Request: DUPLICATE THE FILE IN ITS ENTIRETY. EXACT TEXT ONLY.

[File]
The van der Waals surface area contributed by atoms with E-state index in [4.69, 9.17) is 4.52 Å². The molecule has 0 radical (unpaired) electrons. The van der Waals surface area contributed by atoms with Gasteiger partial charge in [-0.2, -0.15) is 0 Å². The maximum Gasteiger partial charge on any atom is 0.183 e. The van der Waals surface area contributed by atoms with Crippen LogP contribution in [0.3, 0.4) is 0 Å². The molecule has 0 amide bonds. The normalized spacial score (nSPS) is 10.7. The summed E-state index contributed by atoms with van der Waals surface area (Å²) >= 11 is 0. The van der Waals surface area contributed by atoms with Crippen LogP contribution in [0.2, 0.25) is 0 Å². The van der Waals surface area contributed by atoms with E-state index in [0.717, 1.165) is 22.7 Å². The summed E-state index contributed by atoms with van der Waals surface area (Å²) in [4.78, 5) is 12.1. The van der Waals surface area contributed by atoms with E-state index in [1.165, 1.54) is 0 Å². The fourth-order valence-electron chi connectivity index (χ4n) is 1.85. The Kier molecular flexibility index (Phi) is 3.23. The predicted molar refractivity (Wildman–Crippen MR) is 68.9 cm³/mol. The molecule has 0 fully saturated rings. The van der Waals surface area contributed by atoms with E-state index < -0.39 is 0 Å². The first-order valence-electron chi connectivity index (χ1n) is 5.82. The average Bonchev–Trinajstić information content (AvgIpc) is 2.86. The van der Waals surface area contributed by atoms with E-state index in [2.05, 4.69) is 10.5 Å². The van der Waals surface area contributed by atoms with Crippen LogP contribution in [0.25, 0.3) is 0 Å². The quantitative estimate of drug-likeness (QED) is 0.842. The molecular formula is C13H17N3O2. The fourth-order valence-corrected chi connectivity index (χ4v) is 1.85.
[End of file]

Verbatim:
The van der Waals surface area contributed by atoms with E-state index in [4.69, 9.17) is 4.52 Å². The molecule has 0 radical (unpaired) electrons. The van der Waals surface area contributed by atoms with Gasteiger partial charge in [-0.2, -0.15) is 0 Å². The maximum Gasteiger partial charge on any atom is 0.183 e. The van der Waals surface area contributed by atoms with Crippen LogP contribution in [0.3, 0.4) is 0 Å². The molecule has 0 amide bonds. The normalized spacial score (nSPS) is 10.7. The summed E-state index contributed by atoms with van der Waals surface area (Å²) >= 11 is 0. The van der Waals surface area contributed by atoms with Crippen LogP contribution in [0.2, 0.25) is 0 Å². The van der Waals surface area contributed by atoms with E-state index in [0.717, 1.165) is 22.7 Å². The summed E-state index contributed by atoms with van der Waals surface area (Å²) in [4.78, 5) is 12.1. The van der Waals surface area contributed by atoms with E-state index in [1.165, 1.54) is 0 Å². The fourth-order valence-electron chi connectivity index (χ4n) is 1.85. The Kier molecular flexibility index (Phi) is 3.23. The predicted molar refractivity (Wildman–Crippen MR) is 68.9 cm³/mol. The molecule has 0 fully saturated rings. The van der Waals surface area contributed by atoms with E-state index < -0.39 is 0 Å². The first-order valence-electron chi connectivity index (χ1n) is 5.82. The average Bonchev–Trinajstić information content (AvgIpc) is 2.86. The van der Waals surface area contributed by atoms with E-state index in [2.05, 4.69) is 10.5 Å². The van der Waals surface area contributed by atoms with Crippen LogP contribution in [0.25, 0.3) is 0 Å². The quantitative estimate of drug-likeness (QED) is 0.842. The molecular formula is C13H17N3O2. The fourth-order valence-corrected chi connectivity index (χ4v) is 1.85.